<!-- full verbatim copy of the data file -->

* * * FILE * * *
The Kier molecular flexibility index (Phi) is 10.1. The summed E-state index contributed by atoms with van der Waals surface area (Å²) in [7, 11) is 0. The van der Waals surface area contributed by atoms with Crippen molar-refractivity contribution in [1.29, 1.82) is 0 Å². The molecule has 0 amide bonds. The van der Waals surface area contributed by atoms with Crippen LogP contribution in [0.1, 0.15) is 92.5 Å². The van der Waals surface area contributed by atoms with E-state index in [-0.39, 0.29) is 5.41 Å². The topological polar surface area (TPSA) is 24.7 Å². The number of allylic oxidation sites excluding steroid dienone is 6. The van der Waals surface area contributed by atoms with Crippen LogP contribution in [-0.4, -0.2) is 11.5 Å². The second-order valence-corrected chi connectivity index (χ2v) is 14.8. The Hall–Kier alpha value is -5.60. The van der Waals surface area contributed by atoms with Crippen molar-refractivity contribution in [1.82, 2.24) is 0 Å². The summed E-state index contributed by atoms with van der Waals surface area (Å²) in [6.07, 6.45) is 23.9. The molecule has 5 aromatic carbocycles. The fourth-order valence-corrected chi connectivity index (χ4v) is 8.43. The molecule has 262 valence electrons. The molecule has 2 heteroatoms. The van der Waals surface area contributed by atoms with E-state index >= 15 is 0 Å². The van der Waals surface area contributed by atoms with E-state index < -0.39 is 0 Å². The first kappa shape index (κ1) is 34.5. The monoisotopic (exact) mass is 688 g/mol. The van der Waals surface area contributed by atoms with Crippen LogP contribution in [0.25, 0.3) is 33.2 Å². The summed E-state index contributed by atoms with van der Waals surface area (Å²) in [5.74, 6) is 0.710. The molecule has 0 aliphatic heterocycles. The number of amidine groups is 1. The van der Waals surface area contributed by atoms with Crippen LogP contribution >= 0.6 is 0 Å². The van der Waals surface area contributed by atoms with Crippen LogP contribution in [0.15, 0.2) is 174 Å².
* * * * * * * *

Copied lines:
The Kier molecular flexibility index (Phi) is 10.1. The summed E-state index contributed by atoms with van der Waals surface area (Å²) in [7, 11) is 0. The van der Waals surface area contributed by atoms with Crippen molar-refractivity contribution in [1.29, 1.82) is 0 Å². The molecule has 0 amide bonds. The van der Waals surface area contributed by atoms with Crippen LogP contribution in [0.1, 0.15) is 92.5 Å². The van der Waals surface area contributed by atoms with E-state index in [-0.39, 0.29) is 5.41 Å². The topological polar surface area (TPSA) is 24.7 Å². The number of allylic oxidation sites excluding steroid dienone is 6. The van der Waals surface area contributed by atoms with Crippen LogP contribution in [-0.4, -0.2) is 11.5 Å². The second-order valence-corrected chi connectivity index (χ2v) is 14.8. The Hall–Kier alpha value is -5.60. The van der Waals surface area contributed by atoms with Crippen molar-refractivity contribution in [1.82, 2.24) is 0 Å². The summed E-state index contributed by atoms with van der Waals surface area (Å²) in [6.07, 6.45) is 23.9. The molecule has 5 aromatic carbocycles. The fourth-order valence-corrected chi connectivity index (χ4v) is 8.43. The molecule has 262 valence electrons. The molecule has 2 heteroatoms. The van der Waals surface area contributed by atoms with E-state index >= 15 is 0 Å². The van der Waals surface area contributed by atoms with E-state index < -0.39 is 0 Å². The first kappa shape index (κ1) is 34.5. The monoisotopic (exact) mass is 688 g/mol. The van der Waals surface area contributed by atoms with Crippen LogP contribution in [0.25, 0.3) is 33.2 Å². The summed E-state index contributed by atoms with van der Waals surface area (Å²) in [5.74, 6) is 0.710. The molecule has 0 aliphatic heterocycles. The number of amidine groups is 1. The van der Waals surface area contributed by atoms with Crippen LogP contribution >= 0.6 is 0 Å². The van der Waals surface area contributed by atoms with Crippen LogP contribution in [0.15, 0.2) is 174 Å².